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Port: ND Democrats fail to find candidates in district that was once a stronghold

North Dakota Democratic Party Chairwoman Kylie Oversen. Photo by Eric Hylden/Grand Forks Herald
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MINOT, N.D. — For decades now, North Dakotans have entered every new election cycle with a question on their lips: Is this the year the state's Democrats finally march back in from the cold, barren margins of relevance?

So far, given some of the depressing outcomes Democrats are seeing in their local district conventions, the answer for the 2020 cycle is probably "no."

At these events, delegates are chosen for each party's state convention, and local candidates are endorsed (they're officially nominated on the June ballot).

A couple of weeks ago, I wrote about the plight of Democrats in District 28, a geographically massive jurisdiction in the south-central part of the state which is home to three Republican legislative incumbents.

The district convention held by local Democrats attracted just six people, an outcome the district's chair attributed to "a lack of enthusiasm and party organization."


No candidates showed up to seek the party's endorsement for the Legislature.


Meanwhile, the NDGOP in District 28 saw about 170 people at their convention. They endorsed their incumbents, and even have a Republican challenger in the House race.

"But that's a Republican district," you'll tell me. "It's not fair to expect Democrats to perform well there."

Democrats can't make up ground in the Legislature without winning in Republican districts, but okay.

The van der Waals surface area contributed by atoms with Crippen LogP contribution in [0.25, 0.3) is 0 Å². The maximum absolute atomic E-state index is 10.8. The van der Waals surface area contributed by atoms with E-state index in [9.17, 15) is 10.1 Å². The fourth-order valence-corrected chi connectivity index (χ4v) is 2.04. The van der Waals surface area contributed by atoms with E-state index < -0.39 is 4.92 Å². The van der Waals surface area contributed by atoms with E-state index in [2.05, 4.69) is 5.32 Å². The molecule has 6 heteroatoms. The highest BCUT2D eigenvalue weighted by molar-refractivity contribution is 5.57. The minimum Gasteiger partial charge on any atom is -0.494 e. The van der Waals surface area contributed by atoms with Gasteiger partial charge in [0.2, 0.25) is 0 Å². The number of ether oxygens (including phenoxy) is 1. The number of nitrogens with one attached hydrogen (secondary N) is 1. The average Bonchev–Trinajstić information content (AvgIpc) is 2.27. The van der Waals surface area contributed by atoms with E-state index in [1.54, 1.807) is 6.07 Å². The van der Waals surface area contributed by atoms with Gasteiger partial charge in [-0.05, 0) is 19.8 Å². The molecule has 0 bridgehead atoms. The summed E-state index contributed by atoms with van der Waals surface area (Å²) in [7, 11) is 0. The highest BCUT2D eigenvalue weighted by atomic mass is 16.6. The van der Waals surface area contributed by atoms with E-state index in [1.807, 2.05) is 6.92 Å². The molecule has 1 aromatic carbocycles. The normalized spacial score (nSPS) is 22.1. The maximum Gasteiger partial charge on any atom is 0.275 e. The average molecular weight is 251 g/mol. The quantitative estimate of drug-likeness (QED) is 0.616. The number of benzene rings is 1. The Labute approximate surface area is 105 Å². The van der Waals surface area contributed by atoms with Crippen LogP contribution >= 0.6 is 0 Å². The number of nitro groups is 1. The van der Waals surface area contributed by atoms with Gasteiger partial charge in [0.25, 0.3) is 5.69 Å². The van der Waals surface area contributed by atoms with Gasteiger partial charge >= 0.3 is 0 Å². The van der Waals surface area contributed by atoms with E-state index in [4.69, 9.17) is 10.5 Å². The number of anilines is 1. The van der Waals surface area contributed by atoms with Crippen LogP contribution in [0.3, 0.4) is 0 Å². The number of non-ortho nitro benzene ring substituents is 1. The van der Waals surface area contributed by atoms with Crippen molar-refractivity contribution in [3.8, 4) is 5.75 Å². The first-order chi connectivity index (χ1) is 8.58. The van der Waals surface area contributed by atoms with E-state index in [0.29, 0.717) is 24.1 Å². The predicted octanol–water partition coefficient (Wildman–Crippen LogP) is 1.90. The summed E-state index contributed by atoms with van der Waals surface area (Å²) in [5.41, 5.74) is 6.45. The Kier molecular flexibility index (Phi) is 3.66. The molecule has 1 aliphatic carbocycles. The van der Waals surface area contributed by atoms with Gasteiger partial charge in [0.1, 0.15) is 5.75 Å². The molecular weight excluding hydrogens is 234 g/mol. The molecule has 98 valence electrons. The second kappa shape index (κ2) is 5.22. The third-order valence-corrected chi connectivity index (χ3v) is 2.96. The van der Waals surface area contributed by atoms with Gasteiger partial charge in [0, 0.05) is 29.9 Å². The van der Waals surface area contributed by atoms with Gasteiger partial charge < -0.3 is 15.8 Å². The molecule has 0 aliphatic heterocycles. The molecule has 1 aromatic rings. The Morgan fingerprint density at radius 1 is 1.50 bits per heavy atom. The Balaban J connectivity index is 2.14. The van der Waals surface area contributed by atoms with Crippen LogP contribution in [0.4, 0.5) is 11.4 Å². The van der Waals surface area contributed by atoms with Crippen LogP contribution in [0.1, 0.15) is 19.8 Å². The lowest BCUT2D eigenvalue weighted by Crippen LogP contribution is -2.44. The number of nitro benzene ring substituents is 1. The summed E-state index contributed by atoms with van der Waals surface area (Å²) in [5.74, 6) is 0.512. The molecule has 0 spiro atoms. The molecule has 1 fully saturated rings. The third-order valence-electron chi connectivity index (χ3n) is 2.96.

Let's take a look at a district that was a Democratic stronghold not so long ago.

If 2020 is the year for North Dakota Democrats, they'll start to sow the seeds of that comeback in places like District 42 in the Grand Forks area, right?

In 2016, 42's three seats in the Legislature were all held by Democrats.


Not just any Democrats. Some of the party's young stars.

In the House were Corey Mock, who was Assistant Minority Leader, and Kylie Oversen, chairwoman of the North Dakota Democratic-NPL.

In the Senate was Mac Schneider, a member of a prominent political family and Senate Minority Leader. He was also his party's candidate for the U.S. House in 2018.

Schneider and Oversen lost their 2016 re-election bids. Mock moved to District 18, where he barely survived a Republican takeover there as well.

With District 42's seats on the ballot again, how are Democrats doing with candidate recruitment?

Not so well. The local Democrats held their convention this last weekend, and they had no candidates come forward.

As I write this, there are still no announced Democratic candidates for District 42.

The Dems still have time. They can still put candidates on the June ballot (though Oversen likely won't be one; she's still party chair and, I'm told, eyeing a campaign for Treasurer).


Yet failing to get candidates at the time of the local convention in a district, which was a bastion for the Democrats not that long ago, is more than a bit embarrassing.

It may well be a canary in the coal mine for how the entire 2020 cycle will go for Democrats.

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Rob Port, founder of, a North Dakota political blog, is a Forum Communications commentator. Listen to his Plain Talk Podcast and follow him on Twitter at @RobPort.

Rob Port is a news reporter, columnist, and podcast host for the Forum News Service. He has an extensive background in investigations and public records. He has covered political events in North Dakota and the upper Midwest for two decades. Reach him at Click here to subscribe to his Plain Talk podcast.
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